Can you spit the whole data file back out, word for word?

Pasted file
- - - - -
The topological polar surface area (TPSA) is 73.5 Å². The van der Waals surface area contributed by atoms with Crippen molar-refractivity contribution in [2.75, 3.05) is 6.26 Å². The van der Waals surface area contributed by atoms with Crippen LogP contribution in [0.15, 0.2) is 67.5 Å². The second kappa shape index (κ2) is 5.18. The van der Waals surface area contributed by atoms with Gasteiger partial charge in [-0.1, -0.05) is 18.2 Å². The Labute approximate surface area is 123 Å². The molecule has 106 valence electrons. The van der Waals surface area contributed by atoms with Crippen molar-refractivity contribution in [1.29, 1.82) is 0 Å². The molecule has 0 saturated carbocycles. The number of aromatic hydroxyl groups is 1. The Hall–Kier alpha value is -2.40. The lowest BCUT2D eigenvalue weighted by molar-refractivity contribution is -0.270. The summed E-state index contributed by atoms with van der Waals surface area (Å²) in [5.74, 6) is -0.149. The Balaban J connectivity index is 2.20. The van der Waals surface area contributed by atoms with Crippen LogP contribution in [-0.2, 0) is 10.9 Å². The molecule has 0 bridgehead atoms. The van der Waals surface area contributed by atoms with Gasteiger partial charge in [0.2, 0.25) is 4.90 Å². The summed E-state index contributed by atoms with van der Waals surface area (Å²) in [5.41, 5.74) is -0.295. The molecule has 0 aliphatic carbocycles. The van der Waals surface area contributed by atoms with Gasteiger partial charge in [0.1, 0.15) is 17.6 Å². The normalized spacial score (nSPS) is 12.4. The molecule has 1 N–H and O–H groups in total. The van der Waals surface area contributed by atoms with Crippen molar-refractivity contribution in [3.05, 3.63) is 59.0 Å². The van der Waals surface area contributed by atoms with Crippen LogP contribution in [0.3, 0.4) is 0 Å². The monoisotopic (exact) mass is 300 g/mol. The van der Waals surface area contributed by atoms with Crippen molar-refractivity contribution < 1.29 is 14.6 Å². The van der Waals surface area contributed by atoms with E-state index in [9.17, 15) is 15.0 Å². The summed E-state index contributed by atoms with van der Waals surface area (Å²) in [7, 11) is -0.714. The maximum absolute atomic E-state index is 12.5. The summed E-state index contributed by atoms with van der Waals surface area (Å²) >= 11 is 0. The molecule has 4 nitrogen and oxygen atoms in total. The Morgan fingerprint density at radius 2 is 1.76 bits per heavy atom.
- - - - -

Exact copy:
The topological polar surface area (TPSA) is 73.5 Å². The van der Waals surface area contributed by atoms with Crippen molar-refractivity contribution in [2.75, 3.05) is 6.26 Å². The van der Waals surface area contributed by atoms with Crippen LogP contribution in [0.15, 0.2) is 67.5 Å². The second kappa shape index (κ2) is 5.18. The van der Waals surface area contributed by atoms with Gasteiger partial charge in [-0.1, -0.05) is 18.2 Å². The Labute approximate surface area is 123 Å². The molecule has 106 valence electrons. The van der Waals surface area contributed by atoms with Crippen molar-refractivity contribution in [1.29, 1.82) is 0 Å². The molecule has 0 saturated carbocycles. The number of aromatic hydroxyl groups is 1. The Hall–Kier alpha value is -2.40. The lowest BCUT2D eigenvalue weighted by molar-refractivity contribution is -0.270. The summed E-state index contributed by atoms with van der Waals surface area (Å²) in [5.74, 6) is -0.149. The Balaban J connectivity index is 2.20. The van der Waals surface area contributed by atoms with Crippen LogP contribution in [-0.2, 0) is 10.9 Å². The molecule has 0 bridgehead atoms. The van der Waals surface area contributed by atoms with Gasteiger partial charge in [0.2, 0.25) is 4.90 Å². The summed E-state index contributed by atoms with van der Waals surface area (Å²) in [5.41, 5.74) is -0.295. The molecule has 0 aliphatic carbocycles. The van der Waals surface area contributed by atoms with Gasteiger partial charge in [0.1, 0.15) is 17.6 Å². The normalized spacial score (nSPS) is 12.4. The molecule has 1 N–H and O–H groups in total. The van der Waals surface area contributed by atoms with Crippen molar-refractivity contribution in [3.05, 3.63) is 59.0 Å². The van der Waals surface area contributed by atoms with Crippen LogP contribution in [0.3, 0.4) is 0 Å². The monoisotopic (exact) mass is 300 g/mol. The van der Waals surface area contributed by atoms with Crippen molar-refractivity contribution < 1.29 is 14.6 Å². The van der Waals surface area contributed by atoms with E-state index in [9.17, 15) is 15.0 Å². The summed E-state index contributed by atoms with van der Waals surface area (Å²) in [7, 11) is -0.714. The maximum absolute atomic E-state index is 12.5. The summed E-state index contributed by atoms with van der Waals surface area (Å²) >= 11 is 0. The molecule has 4 nitrogen and oxygen atoms in total. The Morgan fingerprint density at radius 2 is 1.76 bits per heavy atom.